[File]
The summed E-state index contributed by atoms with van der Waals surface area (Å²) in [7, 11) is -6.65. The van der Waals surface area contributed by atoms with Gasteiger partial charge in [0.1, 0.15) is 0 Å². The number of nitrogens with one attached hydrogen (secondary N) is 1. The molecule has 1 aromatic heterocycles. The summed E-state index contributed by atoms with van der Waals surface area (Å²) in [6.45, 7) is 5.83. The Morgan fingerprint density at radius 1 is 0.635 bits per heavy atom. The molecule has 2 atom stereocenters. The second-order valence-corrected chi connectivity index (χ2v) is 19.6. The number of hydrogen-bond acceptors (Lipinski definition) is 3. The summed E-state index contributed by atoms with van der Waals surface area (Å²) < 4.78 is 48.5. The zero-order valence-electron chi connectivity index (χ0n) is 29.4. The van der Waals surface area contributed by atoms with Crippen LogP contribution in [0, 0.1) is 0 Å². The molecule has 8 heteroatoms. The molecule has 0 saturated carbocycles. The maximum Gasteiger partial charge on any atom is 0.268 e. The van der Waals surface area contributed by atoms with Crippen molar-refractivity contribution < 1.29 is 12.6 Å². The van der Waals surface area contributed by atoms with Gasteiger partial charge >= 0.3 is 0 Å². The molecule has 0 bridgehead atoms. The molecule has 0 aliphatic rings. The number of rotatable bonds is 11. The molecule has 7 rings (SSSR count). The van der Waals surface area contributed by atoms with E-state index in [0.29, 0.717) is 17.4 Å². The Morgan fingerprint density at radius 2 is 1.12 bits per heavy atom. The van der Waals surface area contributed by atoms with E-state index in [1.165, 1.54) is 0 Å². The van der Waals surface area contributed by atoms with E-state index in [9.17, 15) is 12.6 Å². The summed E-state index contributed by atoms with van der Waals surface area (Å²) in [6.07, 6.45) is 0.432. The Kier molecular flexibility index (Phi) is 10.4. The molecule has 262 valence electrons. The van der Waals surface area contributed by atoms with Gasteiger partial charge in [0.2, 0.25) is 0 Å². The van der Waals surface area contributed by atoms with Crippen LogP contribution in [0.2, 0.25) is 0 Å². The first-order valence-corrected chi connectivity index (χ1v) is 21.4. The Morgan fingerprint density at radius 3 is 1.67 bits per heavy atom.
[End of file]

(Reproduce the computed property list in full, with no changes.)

The summed E-state index contributed by atoms with van der Waals surface area (Å²) in [7, 11) is -6.65. The van der Waals surface area contributed by atoms with Gasteiger partial charge in [0.1, 0.15) is 0 Å². The number of nitrogens with one attached hydrogen (secondary N) is 1. The molecule has 1 aromatic heterocycles. The summed E-state index contributed by atoms with van der Waals surface area (Å²) in [6.45, 7) is 5.83. The Morgan fingerprint density at radius 1 is 0.635 bits per heavy atom. The molecule has 2 atom stereocenters. The second-order valence-corrected chi connectivity index (χ2v) is 19.6. The number of hydrogen-bond acceptors (Lipinski definition) is 3. The summed E-state index contributed by atoms with van der Waals surface area (Å²) < 4.78 is 48.5. The zero-order valence-electron chi connectivity index (χ0n) is 29.4. The van der Waals surface area contributed by atoms with Crippen LogP contribution in [0, 0.1) is 0 Å². The molecule has 8 heteroatoms. The molecule has 0 saturated carbocycles. The maximum Gasteiger partial charge on any atom is 0.268 e. The van der Waals surface area contributed by atoms with Crippen molar-refractivity contribution < 1.29 is 12.6 Å². The van der Waals surface area contributed by atoms with Gasteiger partial charge >= 0.3 is 0 Å². The molecule has 0 bridgehead atoms. The molecule has 0 aliphatic rings. The number of rotatable bonds is 11. The molecule has 7 rings (SSSR count). The van der Waals surface area contributed by atoms with E-state index in [0.29, 0.717) is 17.4 Å². The Morgan fingerprint density at radius 2 is 1.12 bits per heavy atom. The van der Waals surface area contributed by atoms with E-state index in [1.165, 1.54) is 0 Å². The van der Waals surface area contributed by atoms with E-state index in [9.17, 15) is 12.6 Å². The summed E-state index contributed by atoms with van der Waals surface area (Å²) in [6.07, 6.45) is 0.432. The Kier molecular flexibility index (Phi) is 10.4. The molecule has 262 valence electrons. The van der Waals surface area contributed by atoms with Gasteiger partial charge in [0.2, 0.25) is 0 Å². The van der Waals surface area contributed by atoms with Crippen LogP contribution in [0.2, 0.25) is 0 Å². The first-order valence-corrected chi connectivity index (χ1v) is 21.4. The Morgan fingerprint density at radius 3 is 1.67 bits per heavy atom.